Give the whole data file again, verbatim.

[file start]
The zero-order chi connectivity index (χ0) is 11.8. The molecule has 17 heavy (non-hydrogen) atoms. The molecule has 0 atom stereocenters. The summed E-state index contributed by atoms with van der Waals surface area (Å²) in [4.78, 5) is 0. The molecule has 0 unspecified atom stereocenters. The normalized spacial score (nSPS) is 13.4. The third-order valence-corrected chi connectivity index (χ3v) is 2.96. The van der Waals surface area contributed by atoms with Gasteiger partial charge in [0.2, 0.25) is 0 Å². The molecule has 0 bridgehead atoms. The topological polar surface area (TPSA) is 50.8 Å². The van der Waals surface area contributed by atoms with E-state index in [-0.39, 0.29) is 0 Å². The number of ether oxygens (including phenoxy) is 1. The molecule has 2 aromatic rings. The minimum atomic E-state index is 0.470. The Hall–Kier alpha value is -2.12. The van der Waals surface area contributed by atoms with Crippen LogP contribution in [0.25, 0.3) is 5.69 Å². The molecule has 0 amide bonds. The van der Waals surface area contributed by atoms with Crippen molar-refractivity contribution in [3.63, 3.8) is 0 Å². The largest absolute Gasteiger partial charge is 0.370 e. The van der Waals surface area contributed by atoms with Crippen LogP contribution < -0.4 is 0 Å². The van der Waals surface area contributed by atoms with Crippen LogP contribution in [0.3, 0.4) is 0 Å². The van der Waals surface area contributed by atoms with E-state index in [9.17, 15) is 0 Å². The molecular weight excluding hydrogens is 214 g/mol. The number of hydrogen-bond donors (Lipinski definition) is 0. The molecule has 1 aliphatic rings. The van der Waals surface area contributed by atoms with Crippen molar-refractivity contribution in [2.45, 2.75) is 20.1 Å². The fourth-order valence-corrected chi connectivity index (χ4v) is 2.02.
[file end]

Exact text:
The zero-order chi connectivity index (χ0) is 11.8. The molecule has 17 heavy (non-hydrogen) atoms. The molecule has 0 atom stereocenters. The summed E-state index contributed by atoms with van der Waals surface area (Å²) in [4.78, 5) is 0. The molecule has 0 unspecified atom stereocenters. The normalized spacial score (nSPS) is 13.4. The third-order valence-corrected chi connectivity index (χ3v) is 2.96. The van der Waals surface area contributed by atoms with Gasteiger partial charge in [0.2, 0.25) is 0 Å². The molecule has 0 bridgehead atoms. The topological polar surface area (TPSA) is 50.8 Å². The van der Waals surface area contributed by atoms with E-state index in [-0.39, 0.29) is 0 Å². The number of ether oxygens (including phenoxy) is 1. The molecule has 2 aromatic rings. The minimum atomic E-state index is 0.470. The Hall–Kier alpha value is -2.12. The van der Waals surface area contributed by atoms with Crippen LogP contribution in [0.25, 0.3) is 5.69 Å². The molecule has 0 amide bonds. The van der Waals surface area contributed by atoms with Crippen molar-refractivity contribution in [3.63, 3.8) is 0 Å². The largest absolute Gasteiger partial charge is 0.370 e. The van der Waals surface area contributed by atoms with Crippen LogP contribution < -0.4 is 0 Å². The van der Waals surface area contributed by atoms with Crippen LogP contribution in [0.3, 0.4) is 0 Å². The van der Waals surface area contributed by atoms with E-state index in [9.17, 15) is 0 Å². The molecular weight excluding hydrogens is 214 g/mol. The number of hydrogen-bond donors (Lipinski definition) is 0. The molecule has 1 aliphatic rings. The van der Waals surface area contributed by atoms with Crippen molar-refractivity contribution in [2.45, 2.75) is 20.1 Å². The fourth-order valence-corrected chi connectivity index (χ4v) is 2.02.